The IBMA staff in Nashville have been busy little beavers this past several weeks, learning new technology and investigating the best ways to implement their first ever virtual convention when World of Bluegrass 2020 goes online for the first time.
Though working from home for the time being, Director of Operations Eddie Huffman shared with me today some of the details on how this is all going to work, and what virtual attendees can expect when the convention and festival go live September 28 through October 3. He said that there are still a number of unknowns that they are still working through, but they feel that things are in place well enough to open registration next week.
Many of the typical World of Bluegrass functions we all love will be offered free of charge to everyone online, like the Bluegrass Ramble concerts, the Bluegrass Music Awards, and the weekend IBMA Bluegrass Live festival, but the Business Conference seminars, membership meetings, Industry and Momentum Awards, and professional development sessions will be limited to registered virtual attendees.
A steeply discounted price is offered this year, with IBMA members being charged $99 for the week, and non-members $149. Registrations open on Tuesday, August 25 online, and Huffman mentioned how they hope to attract attendees who might not typically be able to make the trip to Raleigh, with its associated travel and hotel expenses.
“IBMA is trying to be sensitive to people’s restricted budgets this year, so we are keeping the prices low. We know that everyone in the music business is suffering, and we want to help the industry during this difficult time.
We also expect that demand for virtual content during World of Bluegrass will continue once in-person assembly is allowed again, and we are preparing for that going forward.”
All content during World of Bluegrass and IBMA Bluegrass Live will be delivered from the main World of Bluegrass web site. Using a specialty app called Swapcard, designed to handle large virtual meetings and conferences, registered attendees will be able to watch any of the seminars and sessions during the week live, or on demand after the fact. This will include popular events like the Gig Fair, Keynote Speech, and the like.
But Eddie says they have modified the schedule to accommodate the fact that everything is virtual.
“Sessions will start on Monday this year, and run through Friday, so that we can space things out a little more. The schedule will mostly be set up in two hour blocks, followed by a break, instead of running one after the other all day. The seminar topics have been selected, and we expect to publish the complete schedule within the next few weeks.”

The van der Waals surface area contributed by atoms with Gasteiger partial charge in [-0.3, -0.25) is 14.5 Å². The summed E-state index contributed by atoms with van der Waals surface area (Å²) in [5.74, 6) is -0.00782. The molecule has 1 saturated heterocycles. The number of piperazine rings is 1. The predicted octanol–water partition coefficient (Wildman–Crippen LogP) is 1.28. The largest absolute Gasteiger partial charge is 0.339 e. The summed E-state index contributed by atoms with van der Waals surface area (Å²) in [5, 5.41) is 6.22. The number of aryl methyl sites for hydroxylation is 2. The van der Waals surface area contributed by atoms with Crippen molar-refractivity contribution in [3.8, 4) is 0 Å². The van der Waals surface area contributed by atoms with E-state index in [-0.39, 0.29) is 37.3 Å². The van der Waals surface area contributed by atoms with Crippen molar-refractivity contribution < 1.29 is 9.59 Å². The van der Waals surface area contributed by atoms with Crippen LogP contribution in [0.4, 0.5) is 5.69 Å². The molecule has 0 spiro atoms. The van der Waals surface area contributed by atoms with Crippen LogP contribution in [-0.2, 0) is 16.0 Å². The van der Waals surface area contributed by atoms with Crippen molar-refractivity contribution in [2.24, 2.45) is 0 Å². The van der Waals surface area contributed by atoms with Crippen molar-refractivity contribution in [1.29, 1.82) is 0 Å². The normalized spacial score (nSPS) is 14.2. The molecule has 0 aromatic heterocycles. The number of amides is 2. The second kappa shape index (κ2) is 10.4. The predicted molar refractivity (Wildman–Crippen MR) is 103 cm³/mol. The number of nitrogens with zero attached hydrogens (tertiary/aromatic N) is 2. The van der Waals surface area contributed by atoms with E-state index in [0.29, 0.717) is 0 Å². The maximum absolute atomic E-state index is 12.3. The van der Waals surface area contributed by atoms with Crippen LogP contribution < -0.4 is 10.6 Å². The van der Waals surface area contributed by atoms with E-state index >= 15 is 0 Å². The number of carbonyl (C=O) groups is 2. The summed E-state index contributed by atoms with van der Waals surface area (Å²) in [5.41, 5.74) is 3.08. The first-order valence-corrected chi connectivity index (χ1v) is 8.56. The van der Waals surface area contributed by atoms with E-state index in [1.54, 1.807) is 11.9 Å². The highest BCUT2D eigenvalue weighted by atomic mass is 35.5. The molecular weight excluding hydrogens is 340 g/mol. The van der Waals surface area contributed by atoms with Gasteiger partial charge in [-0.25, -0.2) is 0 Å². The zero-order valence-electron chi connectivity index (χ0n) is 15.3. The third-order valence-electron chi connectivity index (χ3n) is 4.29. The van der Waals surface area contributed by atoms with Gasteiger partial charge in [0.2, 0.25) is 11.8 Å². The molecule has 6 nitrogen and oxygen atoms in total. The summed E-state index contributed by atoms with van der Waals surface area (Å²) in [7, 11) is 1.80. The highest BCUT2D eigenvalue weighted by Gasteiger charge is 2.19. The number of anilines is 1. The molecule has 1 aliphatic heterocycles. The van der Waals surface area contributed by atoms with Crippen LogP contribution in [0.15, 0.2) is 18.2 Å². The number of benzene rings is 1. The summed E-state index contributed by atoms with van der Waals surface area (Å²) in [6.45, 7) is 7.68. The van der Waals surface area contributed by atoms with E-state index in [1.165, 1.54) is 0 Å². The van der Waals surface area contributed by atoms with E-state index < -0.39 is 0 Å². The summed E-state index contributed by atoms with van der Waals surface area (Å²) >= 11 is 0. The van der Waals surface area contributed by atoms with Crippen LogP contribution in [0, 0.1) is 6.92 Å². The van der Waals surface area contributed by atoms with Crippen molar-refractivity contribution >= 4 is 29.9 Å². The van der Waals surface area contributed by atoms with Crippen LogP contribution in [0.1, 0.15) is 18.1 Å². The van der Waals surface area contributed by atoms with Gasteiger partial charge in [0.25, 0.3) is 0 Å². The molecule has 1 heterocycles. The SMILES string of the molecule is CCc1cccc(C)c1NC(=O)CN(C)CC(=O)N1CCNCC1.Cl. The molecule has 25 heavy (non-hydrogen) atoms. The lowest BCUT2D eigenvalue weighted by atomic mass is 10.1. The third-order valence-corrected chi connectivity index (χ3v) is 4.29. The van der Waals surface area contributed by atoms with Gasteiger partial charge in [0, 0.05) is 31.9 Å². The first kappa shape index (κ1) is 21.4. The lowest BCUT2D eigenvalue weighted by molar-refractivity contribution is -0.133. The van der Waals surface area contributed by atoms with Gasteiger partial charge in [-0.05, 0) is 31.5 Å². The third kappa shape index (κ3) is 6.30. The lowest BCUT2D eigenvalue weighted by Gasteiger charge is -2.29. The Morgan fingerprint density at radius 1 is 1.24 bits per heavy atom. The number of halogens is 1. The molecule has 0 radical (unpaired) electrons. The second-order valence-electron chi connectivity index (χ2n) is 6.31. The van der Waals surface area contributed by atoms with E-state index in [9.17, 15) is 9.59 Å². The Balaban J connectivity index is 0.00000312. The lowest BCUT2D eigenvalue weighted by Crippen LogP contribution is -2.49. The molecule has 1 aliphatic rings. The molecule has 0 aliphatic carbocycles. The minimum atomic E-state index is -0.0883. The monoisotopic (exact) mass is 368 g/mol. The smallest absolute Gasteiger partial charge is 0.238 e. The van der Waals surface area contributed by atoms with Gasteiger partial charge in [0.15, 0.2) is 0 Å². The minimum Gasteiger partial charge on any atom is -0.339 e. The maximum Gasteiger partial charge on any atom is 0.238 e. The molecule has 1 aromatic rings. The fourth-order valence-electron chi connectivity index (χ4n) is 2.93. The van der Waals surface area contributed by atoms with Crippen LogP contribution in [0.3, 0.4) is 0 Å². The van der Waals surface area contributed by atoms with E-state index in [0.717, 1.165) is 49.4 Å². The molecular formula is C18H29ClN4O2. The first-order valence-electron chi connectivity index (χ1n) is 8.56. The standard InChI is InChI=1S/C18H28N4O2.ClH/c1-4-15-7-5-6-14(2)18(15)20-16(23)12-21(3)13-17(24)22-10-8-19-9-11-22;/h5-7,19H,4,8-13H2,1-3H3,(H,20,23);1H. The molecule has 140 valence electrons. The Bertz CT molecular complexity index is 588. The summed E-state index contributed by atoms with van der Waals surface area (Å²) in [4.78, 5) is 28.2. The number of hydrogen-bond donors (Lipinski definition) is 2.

The on-demand option for watching sessions after they are finished may be delayed by a day or so, but if you are registered, you could conceivably watch them all, though live participation is only possible in real time.
A new feature for this year is the Virtual Exhibit Hall, which will allow vendors to display merchandise and services online, using video and images. Face-to-face meeting with customers won’t exist, but the system will be configured to allow for one-on-one video or text chat, and vendors can post hours when they will available to answer questions, accept appointments, and engage with clients. There is even the option of a marketing package that supports product sales from within the virtual exhibit booth.
These online displays will be available to all 24/7 throughout WOB week (Monday-Saturday), with fees starting at $299.
For more details on the Virtual Exhibit Hall, interested vendors/bands can contact Huffman or Ethan Charles at IBMA, or look over the details online.
The popular Bluegrass Ramble concerts will be available to everyone online at no charge. They will be prerecorded performances, but all recorded live. The 2020 Bluegrass Awards will likewise involve a good bit of prerecorded content, but the announcement of awards and reactions from winners will go on live, from separate locations.
IBMA Bluegrass Live is the new name for the weekend’s Wide Open Bluegrass Festival, which will likewise feature prerecorded live shows. A complete schedule of acts is expected to be published soon. To maintain some of the flavor of festivals past, many sets will be filmed at various locations in downtown Raleigh.
Like the Bluegrass Ramble of showcase artists, and the Awards show, the festival will be available to everyone, free online.
Eddie also said that WRAL TV in Raleigh will broadcast a number of WOB events during the week, both on television and on their web site.
The many free events during World of Bluegrass will encourage viewers to consider a donation to the IBMA in lieu of ticket fees. Not only is this weeklong congregation costly to produce – even virtually – but revenue from the week typically funds both the operational budget for IBMA during the year, and the IBMA Trust Fund which offers financial support to bluegrass professionals in need.
Visit World of Bluegrass online for all the pertinent details.